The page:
1. External
    1. god(s)
    2. other humans
    3. other agents
  2. Behavioral
    1. actual (historical/observed) behavior
    2. counterfactual (simulated/predicted) behavior
  3. Subconscious Cognition
    1. model-based decision making
      1. ontology
      2. heuristics for extrapolating/updating model
      3. (partial) utility function
    2. model-free decision making
      1. identity based (adopt a social role like "environmentalist" or "academic" and emulate an appropriate role model, actual or idealized)
      2. habits
      3. reinforcement based
  4. Conscious Cognition
    1. decision making using explicit verbal and/or quantitative reasoning
      1. consequentialist (similar to model-based above, but using explicit reasoning)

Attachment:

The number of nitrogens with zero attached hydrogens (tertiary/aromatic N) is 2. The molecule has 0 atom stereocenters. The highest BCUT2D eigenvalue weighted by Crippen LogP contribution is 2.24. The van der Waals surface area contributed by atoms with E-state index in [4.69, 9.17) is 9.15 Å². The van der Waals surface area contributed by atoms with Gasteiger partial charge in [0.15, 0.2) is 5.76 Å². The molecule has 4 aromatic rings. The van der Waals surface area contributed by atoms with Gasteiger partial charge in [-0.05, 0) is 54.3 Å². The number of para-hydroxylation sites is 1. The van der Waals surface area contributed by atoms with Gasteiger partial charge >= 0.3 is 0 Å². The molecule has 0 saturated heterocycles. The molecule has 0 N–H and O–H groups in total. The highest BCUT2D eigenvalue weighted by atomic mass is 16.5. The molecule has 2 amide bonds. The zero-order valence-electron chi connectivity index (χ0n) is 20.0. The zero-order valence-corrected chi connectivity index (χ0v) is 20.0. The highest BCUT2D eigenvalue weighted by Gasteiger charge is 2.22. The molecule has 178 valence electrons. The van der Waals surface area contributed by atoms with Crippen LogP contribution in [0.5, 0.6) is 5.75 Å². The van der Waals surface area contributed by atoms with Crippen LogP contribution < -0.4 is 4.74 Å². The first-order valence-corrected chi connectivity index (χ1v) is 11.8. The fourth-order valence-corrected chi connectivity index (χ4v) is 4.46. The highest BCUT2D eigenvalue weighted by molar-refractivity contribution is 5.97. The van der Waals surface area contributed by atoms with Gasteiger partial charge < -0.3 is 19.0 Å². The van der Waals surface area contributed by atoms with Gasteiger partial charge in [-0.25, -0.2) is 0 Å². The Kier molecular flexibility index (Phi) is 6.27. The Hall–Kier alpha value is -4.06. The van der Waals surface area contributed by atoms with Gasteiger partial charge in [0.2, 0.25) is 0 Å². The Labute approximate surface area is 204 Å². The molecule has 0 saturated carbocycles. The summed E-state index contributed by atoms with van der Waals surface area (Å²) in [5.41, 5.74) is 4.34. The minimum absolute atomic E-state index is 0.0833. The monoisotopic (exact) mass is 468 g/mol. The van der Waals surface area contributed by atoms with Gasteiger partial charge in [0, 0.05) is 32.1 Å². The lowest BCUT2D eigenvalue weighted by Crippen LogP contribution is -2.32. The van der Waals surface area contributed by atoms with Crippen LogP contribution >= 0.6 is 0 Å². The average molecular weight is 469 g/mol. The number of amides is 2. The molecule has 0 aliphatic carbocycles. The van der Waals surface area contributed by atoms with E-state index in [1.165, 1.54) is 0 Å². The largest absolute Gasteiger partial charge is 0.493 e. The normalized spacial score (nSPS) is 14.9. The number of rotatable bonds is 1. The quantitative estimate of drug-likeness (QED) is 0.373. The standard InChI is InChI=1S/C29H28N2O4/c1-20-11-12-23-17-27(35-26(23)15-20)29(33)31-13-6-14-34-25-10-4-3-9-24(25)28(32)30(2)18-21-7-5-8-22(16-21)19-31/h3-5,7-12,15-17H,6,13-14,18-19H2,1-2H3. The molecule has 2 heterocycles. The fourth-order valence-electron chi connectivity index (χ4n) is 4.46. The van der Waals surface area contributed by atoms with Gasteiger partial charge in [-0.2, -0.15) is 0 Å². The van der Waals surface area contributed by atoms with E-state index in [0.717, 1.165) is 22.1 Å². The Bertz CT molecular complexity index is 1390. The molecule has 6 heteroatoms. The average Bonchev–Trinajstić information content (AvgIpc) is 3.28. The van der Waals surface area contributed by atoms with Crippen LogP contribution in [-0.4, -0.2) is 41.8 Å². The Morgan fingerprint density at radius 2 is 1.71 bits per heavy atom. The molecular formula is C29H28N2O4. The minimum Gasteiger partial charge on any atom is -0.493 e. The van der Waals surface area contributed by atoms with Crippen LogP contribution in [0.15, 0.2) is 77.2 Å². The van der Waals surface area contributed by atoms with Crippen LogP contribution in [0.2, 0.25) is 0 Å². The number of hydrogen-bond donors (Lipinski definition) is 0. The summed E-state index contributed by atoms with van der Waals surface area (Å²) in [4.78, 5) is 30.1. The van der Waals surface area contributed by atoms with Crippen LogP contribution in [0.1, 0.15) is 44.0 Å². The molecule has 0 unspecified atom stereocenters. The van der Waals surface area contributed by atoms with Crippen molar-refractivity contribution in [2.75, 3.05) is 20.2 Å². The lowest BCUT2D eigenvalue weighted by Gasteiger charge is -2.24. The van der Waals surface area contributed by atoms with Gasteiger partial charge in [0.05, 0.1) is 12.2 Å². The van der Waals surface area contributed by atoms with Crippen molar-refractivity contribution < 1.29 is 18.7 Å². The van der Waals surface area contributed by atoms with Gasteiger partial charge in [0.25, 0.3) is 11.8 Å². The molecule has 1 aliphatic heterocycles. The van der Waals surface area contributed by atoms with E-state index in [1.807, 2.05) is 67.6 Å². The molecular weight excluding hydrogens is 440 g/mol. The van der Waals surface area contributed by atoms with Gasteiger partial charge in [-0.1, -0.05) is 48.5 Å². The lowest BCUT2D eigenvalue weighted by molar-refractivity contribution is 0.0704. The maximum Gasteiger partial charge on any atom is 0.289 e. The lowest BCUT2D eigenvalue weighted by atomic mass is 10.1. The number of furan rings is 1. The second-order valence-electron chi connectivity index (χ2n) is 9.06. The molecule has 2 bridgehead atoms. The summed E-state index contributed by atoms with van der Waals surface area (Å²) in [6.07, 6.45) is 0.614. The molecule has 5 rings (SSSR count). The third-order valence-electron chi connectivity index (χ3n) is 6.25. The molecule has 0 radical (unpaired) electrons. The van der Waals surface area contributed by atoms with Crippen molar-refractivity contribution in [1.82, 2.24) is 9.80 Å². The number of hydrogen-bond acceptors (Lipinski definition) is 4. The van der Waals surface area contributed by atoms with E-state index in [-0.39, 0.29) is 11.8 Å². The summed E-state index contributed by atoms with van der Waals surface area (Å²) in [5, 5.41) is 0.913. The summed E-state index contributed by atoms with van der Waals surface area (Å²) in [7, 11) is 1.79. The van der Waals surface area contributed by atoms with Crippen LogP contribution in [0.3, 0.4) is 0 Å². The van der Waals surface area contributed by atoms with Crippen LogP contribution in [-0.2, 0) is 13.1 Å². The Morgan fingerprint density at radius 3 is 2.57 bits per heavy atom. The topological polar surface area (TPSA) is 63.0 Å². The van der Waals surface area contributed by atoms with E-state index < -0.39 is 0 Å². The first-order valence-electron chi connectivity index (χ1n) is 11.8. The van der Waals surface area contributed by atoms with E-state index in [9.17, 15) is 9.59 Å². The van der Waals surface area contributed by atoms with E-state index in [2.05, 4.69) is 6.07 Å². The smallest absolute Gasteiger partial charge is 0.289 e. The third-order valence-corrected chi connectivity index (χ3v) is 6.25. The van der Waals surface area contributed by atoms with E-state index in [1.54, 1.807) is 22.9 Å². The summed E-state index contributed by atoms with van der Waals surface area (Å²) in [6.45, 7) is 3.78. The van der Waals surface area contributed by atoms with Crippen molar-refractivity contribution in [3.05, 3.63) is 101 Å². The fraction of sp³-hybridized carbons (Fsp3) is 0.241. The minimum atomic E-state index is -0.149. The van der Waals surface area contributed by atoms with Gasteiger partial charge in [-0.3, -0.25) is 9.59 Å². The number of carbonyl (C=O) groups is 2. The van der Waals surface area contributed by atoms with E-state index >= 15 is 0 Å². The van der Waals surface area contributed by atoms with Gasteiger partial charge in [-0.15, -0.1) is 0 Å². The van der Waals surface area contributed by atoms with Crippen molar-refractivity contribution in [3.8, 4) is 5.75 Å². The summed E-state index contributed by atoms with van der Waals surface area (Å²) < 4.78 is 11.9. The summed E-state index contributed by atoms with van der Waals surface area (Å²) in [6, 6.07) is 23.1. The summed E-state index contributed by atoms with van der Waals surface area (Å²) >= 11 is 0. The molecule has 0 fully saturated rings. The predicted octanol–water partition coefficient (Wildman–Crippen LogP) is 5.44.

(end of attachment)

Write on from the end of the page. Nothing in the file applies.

2. deontological
      3. virtue ethical
      4. identity based
    2. reasoning about terminal goals/values/preferences/moral principles
      1. responses (changes in state) to moral arguments (possibly context dependent)
      2. distributions of autonomously generated moral arguments (possibly context dependent)
      3. logical structure (if any) of moral reasoning
    3. object-level intuitions/judgments
      1. about what one should do in particular ethical situations
      2. about the desirabilities of particular outcomes
      3. about moral principles
    4. meta-level intuitions/judgments
      1. about the nature of morality